The abstract features of a diagnosis do not say much about the concrete strengths and weaknesses of the person you are thinking about. I have treated several borderline people throughout the years. Their weaknesses can also be their strengths. They are often highly creative, intuitively sensitive, and intelligent and capable of bonding to people. With the proper diagnosis, treatment, and therapist, there is much possibility of them maturing and leading productive and happy lives.

I hope you liked today’s post. If you did, please let me know by selecting the Like icon that immediately follows. You can also Tweet or Google+1 this post to let others know about it. Warm regards to you, Deborah.



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28 Responses to “Development Interrupted: Borderline Personality Disorder”

  1. avatar romel says:

    I need some suggestion about my mom …

  2. avatar Shaheen Islam says:

    Yes, I do agree that their inability to learn from experience need to be focused in dealing with them.Acceptance will help them to come out of their fear of abandonment. Highest social support helps them to grow and make positive changes.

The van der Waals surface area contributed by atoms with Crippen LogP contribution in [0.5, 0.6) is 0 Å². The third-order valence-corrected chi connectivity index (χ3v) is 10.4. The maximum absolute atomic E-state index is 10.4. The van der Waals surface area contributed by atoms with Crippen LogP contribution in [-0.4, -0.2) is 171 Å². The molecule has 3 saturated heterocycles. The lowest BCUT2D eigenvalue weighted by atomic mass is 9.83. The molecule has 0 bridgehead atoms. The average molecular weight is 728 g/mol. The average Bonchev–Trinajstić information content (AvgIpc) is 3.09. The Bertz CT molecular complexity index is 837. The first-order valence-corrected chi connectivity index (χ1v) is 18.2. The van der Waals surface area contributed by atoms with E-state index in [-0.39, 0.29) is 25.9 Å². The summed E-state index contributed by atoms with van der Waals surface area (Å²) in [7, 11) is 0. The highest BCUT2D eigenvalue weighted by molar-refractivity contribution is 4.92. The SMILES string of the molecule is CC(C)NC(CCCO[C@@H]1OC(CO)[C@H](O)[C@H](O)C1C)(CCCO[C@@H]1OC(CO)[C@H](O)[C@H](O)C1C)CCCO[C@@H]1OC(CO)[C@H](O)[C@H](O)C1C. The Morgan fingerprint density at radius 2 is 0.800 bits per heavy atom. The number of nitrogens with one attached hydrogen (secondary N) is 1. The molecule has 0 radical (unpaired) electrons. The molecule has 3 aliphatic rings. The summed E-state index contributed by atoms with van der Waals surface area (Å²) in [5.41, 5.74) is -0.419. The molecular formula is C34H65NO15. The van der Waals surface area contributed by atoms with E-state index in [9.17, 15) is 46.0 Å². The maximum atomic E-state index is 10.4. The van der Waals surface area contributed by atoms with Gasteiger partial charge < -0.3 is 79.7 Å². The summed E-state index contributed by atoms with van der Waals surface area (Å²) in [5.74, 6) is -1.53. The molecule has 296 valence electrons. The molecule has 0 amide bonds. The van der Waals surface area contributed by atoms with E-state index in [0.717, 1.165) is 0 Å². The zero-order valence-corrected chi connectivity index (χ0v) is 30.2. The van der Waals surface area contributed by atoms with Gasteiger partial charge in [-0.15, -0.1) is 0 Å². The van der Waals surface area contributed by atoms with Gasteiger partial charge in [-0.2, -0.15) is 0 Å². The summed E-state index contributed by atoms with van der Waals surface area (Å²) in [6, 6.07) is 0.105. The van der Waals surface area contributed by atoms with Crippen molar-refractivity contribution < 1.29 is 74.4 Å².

• avatar Dr. Deborah Khoshaba says:

      Hello Shaheen, good to see you here today. Acceptance is definitely a part of these personalities maturing. And, also, I agree very much that the more they associate with people who are mentally healthier than they are–the more chance for them to learn from these people and to make positive changes. Thank you for your wisdom here Shaheen. Warmly Deborah.

  3. avatar Hoor khan says:

    I had Done Msc in psychology I like ur page
    Send us more than disorders their symptoms an treatment thank you

    • avatar Dr. Deborah Khoshaba says:

      Hello again Hoor. Congratulations on your degree in Psychology. I’m very happy to post more articles on disorders and their symptoms in treatment. You found me through Facebook, am I right? Make sure you go to my FB page for this website regularly, as I’m always posting my articles and also have many discussions on various personality disorders. i very much look forward to your wisdom, expertise and contributions here. Warmly Deborah.

  4. avatar Hoor khan says:

    I like ur page

    • avatar Dr. Deborah Khoshaba says: